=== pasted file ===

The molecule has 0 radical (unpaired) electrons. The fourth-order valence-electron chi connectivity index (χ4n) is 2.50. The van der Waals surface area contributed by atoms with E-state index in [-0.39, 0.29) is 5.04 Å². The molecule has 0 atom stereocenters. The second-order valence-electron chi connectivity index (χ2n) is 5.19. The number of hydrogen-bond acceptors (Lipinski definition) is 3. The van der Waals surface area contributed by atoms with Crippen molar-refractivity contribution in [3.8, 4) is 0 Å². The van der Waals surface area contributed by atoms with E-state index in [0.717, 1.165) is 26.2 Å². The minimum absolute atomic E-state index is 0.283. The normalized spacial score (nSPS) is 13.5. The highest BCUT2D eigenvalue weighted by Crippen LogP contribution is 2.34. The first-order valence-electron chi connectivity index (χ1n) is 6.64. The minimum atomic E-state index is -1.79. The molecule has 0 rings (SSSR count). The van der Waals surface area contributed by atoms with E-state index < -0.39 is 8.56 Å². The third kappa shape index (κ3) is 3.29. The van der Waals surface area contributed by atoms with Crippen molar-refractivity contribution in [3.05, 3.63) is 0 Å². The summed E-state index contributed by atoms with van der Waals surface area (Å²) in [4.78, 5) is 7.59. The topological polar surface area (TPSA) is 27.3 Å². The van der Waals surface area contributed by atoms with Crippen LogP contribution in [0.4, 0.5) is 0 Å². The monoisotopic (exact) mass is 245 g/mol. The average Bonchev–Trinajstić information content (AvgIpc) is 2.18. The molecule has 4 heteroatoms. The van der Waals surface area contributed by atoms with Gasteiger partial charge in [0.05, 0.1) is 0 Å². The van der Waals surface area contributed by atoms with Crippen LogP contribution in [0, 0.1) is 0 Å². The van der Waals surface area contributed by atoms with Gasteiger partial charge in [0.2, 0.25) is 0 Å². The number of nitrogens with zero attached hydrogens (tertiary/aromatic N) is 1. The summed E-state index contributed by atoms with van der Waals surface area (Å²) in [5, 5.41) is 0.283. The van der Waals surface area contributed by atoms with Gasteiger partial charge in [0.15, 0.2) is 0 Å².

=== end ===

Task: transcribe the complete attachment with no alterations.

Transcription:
The molecule has 0 radical (unpaired) electrons. The fourth-order valence-electron chi connectivity index (χ4n) is 2.50. The van der Waals surface area contributed by atoms with E-state index in [-0.39, 0.29) is 5.04 Å². The molecule has 0 atom stereocenters. The second-order valence-electron chi connectivity index (χ2n) is 5.19. The number of hydrogen-bond acceptors (Lipinski definition) is 3. The van der Waals surface area contributed by atoms with Crippen molar-refractivity contribution in [3.8, 4) is 0 Å². The van der Waals surface area contributed by atoms with E-state index in [0.717, 1.165) is 26.2 Å². The minimum absolute atomic E-state index is 0.283. The normalized spacial score (nSPS) is 13.5. The highest BCUT2D eigenvalue weighted by Crippen LogP contribution is 2.34. The first-order valence-electron chi connectivity index (χ1n) is 6.64. The minimum atomic E-state index is -1.79. The molecule has 0 rings (SSSR count). The van der Waals surface area contributed by atoms with E-state index < -0.39 is 8.56 Å². The third kappa shape index (κ3) is 3.29. The van der Waals surface area contributed by atoms with Crippen molar-refractivity contribution in [3.05, 3.63) is 0 Å². The summed E-state index contributed by atoms with van der Waals surface area (Å²) in [4.78, 5) is 7.59. The topological polar surface area (TPSA) is 27.3 Å². The van der Waals surface area contributed by atoms with Crippen LogP contribution in [0.4, 0.5) is 0 Å². The monoisotopic (exact) mass is 245 g/mol. The average Bonchev–Trinajstić information content (AvgIpc) is 2.18. The molecule has 4 heteroatoms. The van der Waals surface area contributed by atoms with Gasteiger partial charge in [0.05, 0.1) is 0 Å². The van der Waals surface area contributed by atoms with Crippen LogP contribution in [0, 0.1) is 0 Å². The van der Waals surface area contributed by atoms with Gasteiger partial charge in [0.2, 0.25) is 0 Å². The number of nitrogens with zero attached hydrogens (tertiary/aromatic N) is 1. The summed E-state index contributed by atoms with van der Waals surface area (Å²) in [5, 5.41) is 0.283. The van der Waals surface area contributed by atoms with Gasteiger partial charge in [0.15, 0.2) is 0 Å².